The second was a real phone. And both boys discreetly pocketed theirs as they approached the front desk, where Mr Montano was taking down the roll.
“How was your holidays?” Tyler asked. Gerard shrugged, looking unimpressed. “Lots of video games. Lots of comics. Someone got goddamned murdered in the park near our street. The usual.”
Gerard, the resident Jersey kid, was tougher than his nerdy outward appearance suggested. The kid listened to Iron Maiden and had a mouth that would embarrass a sailor. Tyler didn’t know if Gerard could actually hold his own in a fight – his pudgy appearance didn’t suggest it – but Gerard had a quiet air of determination that meant Tyler wouldn’t dare test him on it.
He was the kind of kid Tyler would have normally picked on. Tyler, as a basketball jock who listened to R&B and rap, didn’t initially expect the quiet geeky kid who blared heavy metal and hung out with the goth kids to become his best friend.
But then one day in sophomore year, they’d been partnered on an English project, and after a bit of headbutting, decided to write a song for the project.
That afternoon, Tyler had found himself awed by Gerard Way and his ability to make words come alive. Gerard basically wrote the whole song, doing most of the project for the both of them. Tyler just made sure he didn’t include any curse words or blasphemic content; some of the earlier drafts would have had the nuns aghast.
But even the earlier, darker versions had been beautiful; something in it made Tyler want to try writing himself. He wanted to capture some of that way Gerard had with words, make his own living poetry. Tyler spent that whole night writing. He threw most of his attempts in the trash. He was determined to keep going, though. One day he’d be able to tell stories with the same beauty Gerard could, though he suspected his stories would be a bit different.
A couple of days after they turned in the project, two dudes had been harassing Gerard at lunch. Tyler launched himself at them both. Gerard had come away with a black eye, Tyler with a busted lip and skinned knuckles.
Both had been given detentions for the next month, and within a week the two had become fast friends. They’d barely left each other’s side since.
During roll call, another boy sidled up to them – a skinny younger kid with glasses and brown hair. He wordlessly nudged Gerard, who smiled and ruffled the boy’s hair. “Morning, Mikey,” Gerard said.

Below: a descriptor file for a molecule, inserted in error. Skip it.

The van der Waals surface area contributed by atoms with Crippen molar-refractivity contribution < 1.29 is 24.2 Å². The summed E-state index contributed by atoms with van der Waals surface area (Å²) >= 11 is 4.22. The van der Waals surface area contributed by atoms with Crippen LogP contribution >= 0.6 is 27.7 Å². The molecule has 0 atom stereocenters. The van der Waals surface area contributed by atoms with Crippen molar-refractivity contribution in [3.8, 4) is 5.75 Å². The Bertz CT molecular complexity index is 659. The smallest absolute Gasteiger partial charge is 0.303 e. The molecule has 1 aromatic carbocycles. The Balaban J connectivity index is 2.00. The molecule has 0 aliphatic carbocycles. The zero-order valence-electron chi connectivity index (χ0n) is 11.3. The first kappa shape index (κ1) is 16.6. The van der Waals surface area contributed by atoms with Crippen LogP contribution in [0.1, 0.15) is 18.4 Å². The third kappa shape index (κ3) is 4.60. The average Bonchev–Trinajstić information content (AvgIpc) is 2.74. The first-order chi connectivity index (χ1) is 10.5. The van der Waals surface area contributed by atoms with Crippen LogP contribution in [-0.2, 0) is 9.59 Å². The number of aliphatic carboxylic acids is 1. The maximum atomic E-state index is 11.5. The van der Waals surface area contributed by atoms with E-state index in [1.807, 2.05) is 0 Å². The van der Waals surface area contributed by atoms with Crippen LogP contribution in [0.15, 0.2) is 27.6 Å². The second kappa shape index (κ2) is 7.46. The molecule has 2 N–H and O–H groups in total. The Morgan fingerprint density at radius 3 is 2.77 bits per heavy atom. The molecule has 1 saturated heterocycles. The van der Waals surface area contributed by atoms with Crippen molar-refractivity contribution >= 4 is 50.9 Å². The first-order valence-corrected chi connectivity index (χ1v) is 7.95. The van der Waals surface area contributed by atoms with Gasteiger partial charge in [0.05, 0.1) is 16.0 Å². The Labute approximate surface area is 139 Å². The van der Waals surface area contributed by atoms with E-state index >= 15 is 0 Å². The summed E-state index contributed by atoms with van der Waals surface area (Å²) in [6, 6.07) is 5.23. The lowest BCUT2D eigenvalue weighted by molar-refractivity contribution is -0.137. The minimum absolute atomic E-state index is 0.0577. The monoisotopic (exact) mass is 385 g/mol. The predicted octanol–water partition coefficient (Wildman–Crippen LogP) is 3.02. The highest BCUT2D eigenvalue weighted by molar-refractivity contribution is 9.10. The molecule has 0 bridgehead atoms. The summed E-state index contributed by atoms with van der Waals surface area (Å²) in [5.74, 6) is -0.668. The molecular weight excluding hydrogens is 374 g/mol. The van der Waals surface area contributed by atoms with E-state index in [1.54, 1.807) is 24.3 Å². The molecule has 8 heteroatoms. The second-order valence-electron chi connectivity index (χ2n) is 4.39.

Mikey nodded at Tyler, who nodded back. He didn’t know Gerard’s younger brother that well. Just knew he hung out with that Pete Wentz kid a lot.
A few other boys gathered around; Pete, who grabbed at Mikey’s arm. Pete brought with him his gang, Andy, Joe, and Patrick, who grinned at Tyler.
A couple of Gerard’s friends approached; Ray, and Frank, who headbutted Gerard with a big smile on his face. Gerard broke into a big grin in response. Something was definitely going on with those two.
As the area around the front desk and doorway filled up, Mr Montano continued calling names.
When he reached the end of the roll and had confirmed the presence of all the boys who’d made it out of bed, he yawned and unlocked the front door.
“Alright, dudes,” he said. In contrast to Mr Euringer, Mr Montano was a stocky bearded man with heavy eyelids that made him look perpetually unimpressed. He was just as unkempt though, with messy black hair and poorly tied tie.
“C’mon, off to the dining hall. I’m tired and hungry, and I’d at least like to only be one of those things by the time classes start.”
Mr Montano and Mr Euringer herded the boys into the chilly morning air and to the dining hall; a big expansive space filled with tables and chairs. One section held a cafeteria-style buffet manned by sleepy-looking kitchen staff.
A long table at the top of the hall was already filled, by the parish staff of the school. Priests and nuns, mostly. And at their head, the headmaster, The Reverend Father Morrison.
Father Morrison was a pale man with a close-shaved head and hard, sharp eyes. Even when he smiled, his eyes remained cold.
He’d been headmaster for the last two years, and Tyler’s unease around the man had only ever grown. He made Tyler nervous.
He never said anything, never raised his voice, always smiled politely. But something about him made the hair on the back of Tyler’s neck stand on end.
Like those eyes were cutting through his brain, seeing everything.
His group nabbed a table close to a space heater, and stood behind their chairs. Nobody was allowed to sit until after morning prayers.
Father Morrison stood up, smiling over the crowd of kids.
“Well, if it isn’t a pleasure to see all your smiling faces!” he said, and his voice – deep and rich, rolling with a heavy Glaswegian accent – echoed throughout the hall.
“It’s a joy to see you all rejuvenated and fresh after your holidays, ready for a new semester of learning and growth. Sadly the holiday is over, and now is the time to put our heads down, work hard. Especially for those senior boys who have their final exams ahead of them; I’ll be praying for you all, for the focus and wisdom you need to stay on track.
“Speaking of prayers, it is time to begin our first morning prayers of the semester! If we could have some silence, boys?”
All the heads in the hall dipped low, and Father Morrison began to pray.
Tyler heard Gerard fidgeting next to him. The kid had been an atheist the whole time Tyler had known him, and never had patience for the prayers.